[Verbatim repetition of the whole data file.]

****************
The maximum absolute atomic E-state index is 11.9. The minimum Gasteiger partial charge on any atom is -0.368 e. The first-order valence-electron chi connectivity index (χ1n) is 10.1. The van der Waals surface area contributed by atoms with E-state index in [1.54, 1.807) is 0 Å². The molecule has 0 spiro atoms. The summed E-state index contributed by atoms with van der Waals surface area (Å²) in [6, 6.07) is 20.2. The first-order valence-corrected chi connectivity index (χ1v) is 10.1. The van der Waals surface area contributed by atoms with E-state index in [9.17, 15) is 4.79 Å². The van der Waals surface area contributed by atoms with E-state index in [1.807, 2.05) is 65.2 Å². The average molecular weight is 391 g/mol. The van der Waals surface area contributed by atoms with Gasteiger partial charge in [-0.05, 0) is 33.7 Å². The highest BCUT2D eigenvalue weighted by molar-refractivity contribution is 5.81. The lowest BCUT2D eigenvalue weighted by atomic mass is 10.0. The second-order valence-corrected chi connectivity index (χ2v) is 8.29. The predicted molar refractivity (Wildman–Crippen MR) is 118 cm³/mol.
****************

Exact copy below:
The maximum absolute atomic E-state index is 11.9. The minimum Gasteiger partial charge on any atom is -0.368 e. The first-order valence-electron chi connectivity index (χ1n) is 10.1. The van der Waals surface area contributed by atoms with E-state index in [1.54, 1.807) is 0 Å². The molecule has 0 spiro atoms. The summed E-state index contributed by atoms with van der Waals surface area (Å²) in [6, 6.07) is 20.2. The first-order valence-corrected chi connectivity index (χ1v) is 10.1. The van der Waals surface area contributed by atoms with E-state index in [9.17, 15) is 4.79 Å². The van der Waals surface area contributed by atoms with E-state index in [1.807, 2.05) is 65.2 Å². The average molecular weight is 391 g/mol. The van der Waals surface area contributed by atoms with Gasteiger partial charge in [-0.05, 0) is 33.7 Å². The highest BCUT2D eigenvalue weighted by molar-refractivity contribution is 5.81. The lowest BCUT2D eigenvalue weighted by atomic mass is 10.0. The second-order valence-corrected chi connectivity index (χ2v) is 8.29. The predicted molar refractivity (Wildman–Crippen MR) is 118 cm³/mol.